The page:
What is a “Self-Sovereign Identity”?
Data breaches as well as losses are all over the news. If this involves only a few personal details such as first and last name, the damage is manageable. However, nowadays everyone is digitally omnipresent, often with identical data. We entrust such information to companies, online shops, financial institutions, insurance companies, etc. under the assumption that, due to statutory regulations, it will be processed in accordance with the highest security standards. This approach is referred to as a silo because many different data repositories comprise virtually identical data for different purposes.
If this approach was successful, there would be no serious data losses or the need for regulations to protect personal data. Unfortunately, we do not live in this ideal world. Therefore, a new concept is called for: Self-Sovereign Identity or decentralised identifiers.
This new concept restores control over identity data to each data owner. For this purpose, a so-called identity wallet (a digital identifier) is used, which collects and stores verified information on its owner from certified issuers (authorities, etc.)
Similar to a real wallet, you are always in control of your assets, e.g. your credit card, your ID card, etc.
In the event this information has to be disclosed to third parties, this can be done selectively, and usage permission can be revoked at any time. Data is not “submitted”, but access is granted instead. By withdrawing permission, the third party has no right to continue using this data. Thus, we have full control over our own data and benefit from a significantly improved protection against data theft and abuse.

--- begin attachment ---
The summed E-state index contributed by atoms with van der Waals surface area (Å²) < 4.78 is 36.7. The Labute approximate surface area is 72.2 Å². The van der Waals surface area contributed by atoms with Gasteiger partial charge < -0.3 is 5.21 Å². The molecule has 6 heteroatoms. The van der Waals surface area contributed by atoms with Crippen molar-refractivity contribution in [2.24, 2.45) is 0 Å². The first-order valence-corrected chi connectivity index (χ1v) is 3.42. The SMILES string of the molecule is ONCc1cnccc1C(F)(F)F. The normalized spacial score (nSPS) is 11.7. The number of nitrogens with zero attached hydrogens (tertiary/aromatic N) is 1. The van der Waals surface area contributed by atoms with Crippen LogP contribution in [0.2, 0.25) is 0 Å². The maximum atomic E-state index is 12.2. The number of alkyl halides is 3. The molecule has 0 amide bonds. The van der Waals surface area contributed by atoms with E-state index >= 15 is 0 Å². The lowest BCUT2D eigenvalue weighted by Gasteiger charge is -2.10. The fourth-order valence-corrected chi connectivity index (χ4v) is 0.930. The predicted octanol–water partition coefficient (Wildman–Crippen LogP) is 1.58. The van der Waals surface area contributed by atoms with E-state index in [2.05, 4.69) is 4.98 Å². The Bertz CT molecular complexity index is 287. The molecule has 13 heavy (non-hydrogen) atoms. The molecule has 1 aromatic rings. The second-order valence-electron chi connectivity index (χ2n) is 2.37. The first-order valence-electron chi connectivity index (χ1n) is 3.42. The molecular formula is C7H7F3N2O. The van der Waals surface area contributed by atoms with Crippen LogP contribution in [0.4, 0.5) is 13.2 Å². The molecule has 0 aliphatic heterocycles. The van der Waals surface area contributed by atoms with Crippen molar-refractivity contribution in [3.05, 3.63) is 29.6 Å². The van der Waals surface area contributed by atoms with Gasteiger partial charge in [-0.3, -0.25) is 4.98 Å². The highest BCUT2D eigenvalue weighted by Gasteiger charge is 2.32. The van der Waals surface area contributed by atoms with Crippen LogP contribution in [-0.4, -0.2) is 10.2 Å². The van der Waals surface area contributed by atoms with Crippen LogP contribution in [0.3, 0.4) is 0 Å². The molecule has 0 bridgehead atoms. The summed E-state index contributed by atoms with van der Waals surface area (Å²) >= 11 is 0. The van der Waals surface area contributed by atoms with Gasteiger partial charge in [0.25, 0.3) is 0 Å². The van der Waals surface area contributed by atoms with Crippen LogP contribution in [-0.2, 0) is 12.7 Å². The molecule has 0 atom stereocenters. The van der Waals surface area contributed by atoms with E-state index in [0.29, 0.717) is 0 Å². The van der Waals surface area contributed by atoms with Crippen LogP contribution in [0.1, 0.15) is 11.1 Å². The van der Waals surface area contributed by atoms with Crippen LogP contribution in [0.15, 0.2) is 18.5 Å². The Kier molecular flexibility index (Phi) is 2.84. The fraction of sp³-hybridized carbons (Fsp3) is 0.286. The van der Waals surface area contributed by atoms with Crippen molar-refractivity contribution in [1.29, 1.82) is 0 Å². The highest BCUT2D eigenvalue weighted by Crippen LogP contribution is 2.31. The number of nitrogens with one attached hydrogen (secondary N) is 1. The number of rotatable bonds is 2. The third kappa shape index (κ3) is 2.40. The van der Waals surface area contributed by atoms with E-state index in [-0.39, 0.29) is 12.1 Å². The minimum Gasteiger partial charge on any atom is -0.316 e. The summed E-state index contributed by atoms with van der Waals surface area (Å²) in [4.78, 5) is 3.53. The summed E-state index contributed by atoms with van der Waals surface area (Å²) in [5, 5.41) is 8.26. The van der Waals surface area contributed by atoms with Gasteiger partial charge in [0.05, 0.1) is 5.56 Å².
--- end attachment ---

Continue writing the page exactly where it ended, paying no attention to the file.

Does this solve all problems?
Yes and no. In general, the approach is long overdue and the idea is well-developed at this point in time. If you bear in mind that the focus lies not on the data itself but on how it is processed, you can already anticipate which applications may be realised by means of this approach.
Not only the unfiltered provision is possible, but also the abstraction. A suitable example is the process of age verification: Age verification is required to comply with statutory requirements. Thanks to SSI/DID, however, it is no longer necessary to disclose the date of birth; instead, it is sufficient to answer the simple question: “Is the data owner over 18 years of age?”
The response will be accepted based on the certified data and can be made verifiably accessible via further technologies without necessarily requiring access to the wallet.
Having these possibilities, however, raises the following questions:
- Which use cases offer actual improvements to us as a company
- How can we integrate SSI/DID into our business processes?
- Which potential solutions are currently under development and are promising?
- What standards might be developing that should be pursued?
- How can the wallet be protected?
- Which manufacturers are involved
- How can users/data owners who are unfamiliar with technology be introduced to this topic?
Like every new idea and technology, it has to prove itself in practice. Regarding SSI and DID, this demonstration is now complete.
Renowned companies actively support the adaptation and acceptance by developing interfaces and integrations.
The right manufacturer for each project
Together with our technology partners, we provide premium products and solutions to optimally meet your requirements. The introduction takes place gradually in manageable project steps which do not overwhelm the organisation or the users.
Please do not hesitate to contact us!
We look forward to assisting you!
We support companies in the adaptation and integration of use cases around SSO / DID in connection with IAM processes. Our experts continue to train consistently and are sometimes ahead of their time, especially when it comes to such fundamentally new ideas. IPG has committed itself to the topic as a service for our customers, in particular due to the necessary measures to want or need to consistently improve data security and data protection of personal data.
Your contact to IPG